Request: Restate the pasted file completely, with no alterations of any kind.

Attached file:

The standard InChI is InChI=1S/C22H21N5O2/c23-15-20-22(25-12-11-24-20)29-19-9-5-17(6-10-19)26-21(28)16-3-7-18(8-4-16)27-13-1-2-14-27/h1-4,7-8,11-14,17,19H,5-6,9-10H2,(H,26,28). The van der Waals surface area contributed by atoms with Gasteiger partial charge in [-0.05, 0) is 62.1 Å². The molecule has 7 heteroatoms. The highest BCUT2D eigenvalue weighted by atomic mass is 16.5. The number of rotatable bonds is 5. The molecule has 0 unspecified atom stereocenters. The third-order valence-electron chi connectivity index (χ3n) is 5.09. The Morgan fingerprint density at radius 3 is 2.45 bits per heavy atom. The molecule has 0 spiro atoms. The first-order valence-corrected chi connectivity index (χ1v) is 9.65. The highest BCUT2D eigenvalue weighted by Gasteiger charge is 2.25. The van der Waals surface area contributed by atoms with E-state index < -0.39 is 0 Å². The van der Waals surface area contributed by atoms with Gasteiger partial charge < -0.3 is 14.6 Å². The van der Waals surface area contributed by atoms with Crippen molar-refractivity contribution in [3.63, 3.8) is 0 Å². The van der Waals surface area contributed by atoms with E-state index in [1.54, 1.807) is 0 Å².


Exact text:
The standard InChI is InChI=1S/C22H21N5O2/c23-15-20-22(25-12-11-24-20)29-19-9-5-17(6-10-19)26-21(28)16-3-7-18(8-4-16)27-13-1-2-14-27/h1-4,7-8,11-14,17,19H,5-6,9-10H2,(H,26,28). The van der Waals surface area contributed by atoms with Gasteiger partial charge in [-0.05, 0) is 62.1 Å². The molecule has 7 heteroatoms. The highest BCUT2D eigenvalue weighted by atomic mass is 16.5. The number of rotatable bonds is 5. The molecule has 0 unspecified atom stereocenters. The third-order valence-electron chi connectivity index (χ3n) is 5.09. The Morgan fingerprint density at radius 3 is 2.45 bits per heavy atom. The molecule has 0 spiro atoms. The first-order valence-corrected chi connectivity index (χ1v) is 9.65. The highest BCUT2D eigenvalue weighted by Gasteiger charge is 2.25. The van der Waals surface area contributed by atoms with E-state index < -0.39 is 0 Å². The van der Waals surface area contributed by atoms with Gasteiger partial charge < -0.3 is 14.6 Å². The van der Waals surface area contributed by atoms with Crippen molar-refractivity contribution in [3.63, 3.8) is 0 Å². The van der Waals surface area contributed by atoms with E-state index in [1.54, 1.807) is 0 Å².